packcppfiles.o: $(PACK_CPP_FILES)
$(CC) $(PACK_CPP_FILES) $(EOPTS) $(INCLUDES) $(DEFINES) $(CXX_OPTS) -o packcppfiles.o
all: $(OBJS)
$(CC) $(OBJS) $(EOPTS) $(LINKER_OPTS) -g -o creaturepack-wasm.html
# Cleans up object files and build directory
clean:
rm *.o
rm *.wast

I assume that you are already familiar with most of the basic Makefile concepts, but I will highlight a couple of areas that are worth paying attention to.

  • Firstly, make sure the compiler ( CC ) is set to emcc, which is your emscripten compiler.
  • Make sure you have WASM=1 set for the options, this emits WebAssembly code
  • If you foresee memory growing quite often in your application, you should set the ALLOW_MEMORY_GROWTH=1 option
  • Use the — bind option to make sure you can employ the Embind framework to expose your C++ classes into the Javascript world ( more on this later )

The full contents of the WebAssembly project for CreaturePack can be found here. The first step was to get most of the core C/C++ files compiling and that turned out to be very easy: it just worked out of the box :) In order for Javascript to interface with the C/C++ code, I wrote and extra layer called CreaturePackManager. CreaturePackManager is responsible for mashalling data between Javascript and C/C++. It also exposes the core animation functions to Javascript and allows data to be passed in a more efficient way between the 2 worlds.

Dealing with arrays/raw pointers

One of the most important things for the CreaturePackManager to process initially is to be able to instantiate a new Creature animated character given a an array of bytes read in from some source. That array of bytes represents the exported CreaturePack character asset. This is where things got tricky starting out. I had chosen to use the Embind framework to expose my C/C++ classes + functions to Javascript. Embind reminds me of Boost.Python. Indeed, in their documentation page, they do mention that they were heavily influenced by the design of Boost.Python. Overall, it is a pretty decent framework to use if you want to expose your C/C++ classes to Javascript. However, the current Embind implementation makes it quite difficult to perform a relatively simple task of letting your method/function take in a raw pointer. I needed to do this because I was processing an input byte array which was one of the arguments to the load character method. After much searching on the internet, I found that the solution was to do something like this. First, declare an integer representation of a pointer:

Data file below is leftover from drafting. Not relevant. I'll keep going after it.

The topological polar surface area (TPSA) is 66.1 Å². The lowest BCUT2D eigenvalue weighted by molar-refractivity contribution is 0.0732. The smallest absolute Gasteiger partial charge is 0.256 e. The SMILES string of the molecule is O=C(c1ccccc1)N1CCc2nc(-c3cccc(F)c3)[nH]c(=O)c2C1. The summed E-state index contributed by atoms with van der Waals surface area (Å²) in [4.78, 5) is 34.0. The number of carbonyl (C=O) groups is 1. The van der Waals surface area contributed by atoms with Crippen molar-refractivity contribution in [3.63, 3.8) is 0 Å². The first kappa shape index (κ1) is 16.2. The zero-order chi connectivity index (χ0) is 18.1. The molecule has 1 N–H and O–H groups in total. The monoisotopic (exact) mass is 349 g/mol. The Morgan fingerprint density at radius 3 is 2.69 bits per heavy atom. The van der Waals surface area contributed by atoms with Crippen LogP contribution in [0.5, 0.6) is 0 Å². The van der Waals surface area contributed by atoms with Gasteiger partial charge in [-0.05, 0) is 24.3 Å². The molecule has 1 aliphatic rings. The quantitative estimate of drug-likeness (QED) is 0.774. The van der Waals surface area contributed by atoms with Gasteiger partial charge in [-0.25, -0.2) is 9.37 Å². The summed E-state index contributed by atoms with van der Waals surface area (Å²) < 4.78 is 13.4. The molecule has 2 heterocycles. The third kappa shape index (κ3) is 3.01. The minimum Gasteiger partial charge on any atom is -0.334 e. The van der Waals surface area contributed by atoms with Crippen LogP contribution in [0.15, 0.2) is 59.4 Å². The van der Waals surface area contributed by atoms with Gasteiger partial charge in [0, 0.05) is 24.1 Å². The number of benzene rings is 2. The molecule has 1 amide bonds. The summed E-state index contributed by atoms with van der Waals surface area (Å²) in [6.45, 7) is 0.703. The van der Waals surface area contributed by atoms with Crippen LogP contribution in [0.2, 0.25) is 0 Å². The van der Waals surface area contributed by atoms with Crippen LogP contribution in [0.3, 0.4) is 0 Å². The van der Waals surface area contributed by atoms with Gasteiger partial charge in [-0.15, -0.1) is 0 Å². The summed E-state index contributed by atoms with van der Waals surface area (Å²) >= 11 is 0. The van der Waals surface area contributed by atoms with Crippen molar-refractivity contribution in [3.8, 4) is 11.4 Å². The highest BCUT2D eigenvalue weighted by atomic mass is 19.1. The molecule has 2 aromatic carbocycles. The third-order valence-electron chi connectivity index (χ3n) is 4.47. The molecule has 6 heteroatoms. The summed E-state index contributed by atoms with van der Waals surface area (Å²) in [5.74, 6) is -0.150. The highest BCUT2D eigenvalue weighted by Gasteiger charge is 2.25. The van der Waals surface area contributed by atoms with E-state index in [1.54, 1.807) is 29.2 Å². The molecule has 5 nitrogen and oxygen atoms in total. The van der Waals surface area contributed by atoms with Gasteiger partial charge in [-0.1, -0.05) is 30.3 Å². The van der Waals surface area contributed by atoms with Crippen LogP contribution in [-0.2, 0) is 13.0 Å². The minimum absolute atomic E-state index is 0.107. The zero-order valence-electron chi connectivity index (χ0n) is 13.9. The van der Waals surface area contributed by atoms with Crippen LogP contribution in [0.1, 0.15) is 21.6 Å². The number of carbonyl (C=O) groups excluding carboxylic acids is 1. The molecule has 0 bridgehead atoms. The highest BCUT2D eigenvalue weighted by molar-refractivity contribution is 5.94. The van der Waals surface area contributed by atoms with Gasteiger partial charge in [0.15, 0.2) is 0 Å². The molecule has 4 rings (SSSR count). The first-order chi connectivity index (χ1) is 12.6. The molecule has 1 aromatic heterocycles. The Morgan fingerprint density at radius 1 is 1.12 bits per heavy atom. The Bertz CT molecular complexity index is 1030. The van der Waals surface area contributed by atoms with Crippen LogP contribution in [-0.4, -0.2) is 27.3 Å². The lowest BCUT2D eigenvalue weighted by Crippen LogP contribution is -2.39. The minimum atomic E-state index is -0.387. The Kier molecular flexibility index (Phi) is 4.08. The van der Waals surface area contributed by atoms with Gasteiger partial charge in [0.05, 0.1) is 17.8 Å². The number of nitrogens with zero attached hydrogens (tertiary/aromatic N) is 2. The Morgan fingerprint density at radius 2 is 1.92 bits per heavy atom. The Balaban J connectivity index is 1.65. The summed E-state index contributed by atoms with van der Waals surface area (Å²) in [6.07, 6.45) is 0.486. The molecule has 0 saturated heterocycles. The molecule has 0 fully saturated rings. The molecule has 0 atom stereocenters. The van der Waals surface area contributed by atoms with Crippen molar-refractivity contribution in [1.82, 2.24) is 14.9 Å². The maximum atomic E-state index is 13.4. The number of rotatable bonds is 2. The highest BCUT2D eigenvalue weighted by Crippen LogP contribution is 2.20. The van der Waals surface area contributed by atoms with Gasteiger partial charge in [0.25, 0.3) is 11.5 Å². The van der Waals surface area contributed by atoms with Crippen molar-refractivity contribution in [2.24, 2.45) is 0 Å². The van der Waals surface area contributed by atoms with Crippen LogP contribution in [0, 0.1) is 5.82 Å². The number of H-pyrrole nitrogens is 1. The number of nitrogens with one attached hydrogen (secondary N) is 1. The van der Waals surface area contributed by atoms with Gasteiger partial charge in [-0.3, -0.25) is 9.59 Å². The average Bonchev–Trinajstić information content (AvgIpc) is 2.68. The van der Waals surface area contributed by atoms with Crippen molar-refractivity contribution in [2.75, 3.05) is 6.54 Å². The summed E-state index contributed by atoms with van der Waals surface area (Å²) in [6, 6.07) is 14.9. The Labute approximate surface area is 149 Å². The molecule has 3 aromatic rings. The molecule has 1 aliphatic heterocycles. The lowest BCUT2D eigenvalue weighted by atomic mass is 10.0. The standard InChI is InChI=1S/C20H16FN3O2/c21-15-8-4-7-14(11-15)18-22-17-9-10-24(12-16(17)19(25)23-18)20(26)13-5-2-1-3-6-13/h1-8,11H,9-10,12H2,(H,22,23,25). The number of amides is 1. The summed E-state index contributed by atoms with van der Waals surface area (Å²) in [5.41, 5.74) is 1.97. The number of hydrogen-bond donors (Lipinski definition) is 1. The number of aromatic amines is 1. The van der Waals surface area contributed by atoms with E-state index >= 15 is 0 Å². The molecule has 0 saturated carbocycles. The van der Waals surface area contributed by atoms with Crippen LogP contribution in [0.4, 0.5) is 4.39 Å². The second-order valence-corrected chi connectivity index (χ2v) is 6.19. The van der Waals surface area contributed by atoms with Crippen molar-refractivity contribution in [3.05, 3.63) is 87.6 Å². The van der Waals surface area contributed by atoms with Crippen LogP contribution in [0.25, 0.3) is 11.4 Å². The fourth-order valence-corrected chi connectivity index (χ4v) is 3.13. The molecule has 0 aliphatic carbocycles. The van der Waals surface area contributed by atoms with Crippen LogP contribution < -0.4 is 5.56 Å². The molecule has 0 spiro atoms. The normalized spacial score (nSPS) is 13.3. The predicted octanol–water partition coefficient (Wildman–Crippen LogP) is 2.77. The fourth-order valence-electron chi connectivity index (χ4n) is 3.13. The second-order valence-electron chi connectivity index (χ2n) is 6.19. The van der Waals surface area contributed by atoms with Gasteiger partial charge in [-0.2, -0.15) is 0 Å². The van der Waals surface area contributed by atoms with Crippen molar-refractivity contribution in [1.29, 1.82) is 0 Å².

typedef uint32_t rawPtr_t;

Next, for my load function, I had something like this:

// Adds a new CreaturePack Loader given a typed byte array                               bool addPackLoader(const std::string& name_in, rawPtr_t data, int length);

The actual method then reinterpret casts the integer back into a pointed like this and I am off to the races:

const uint8_t * raw_data = reinterpret_cast<const uint8_t*>(data);

While this seemed like a somewhat roundabout way of doing things ( since raw pointer parameters are not yet supported ), it worked for all intents and purposes.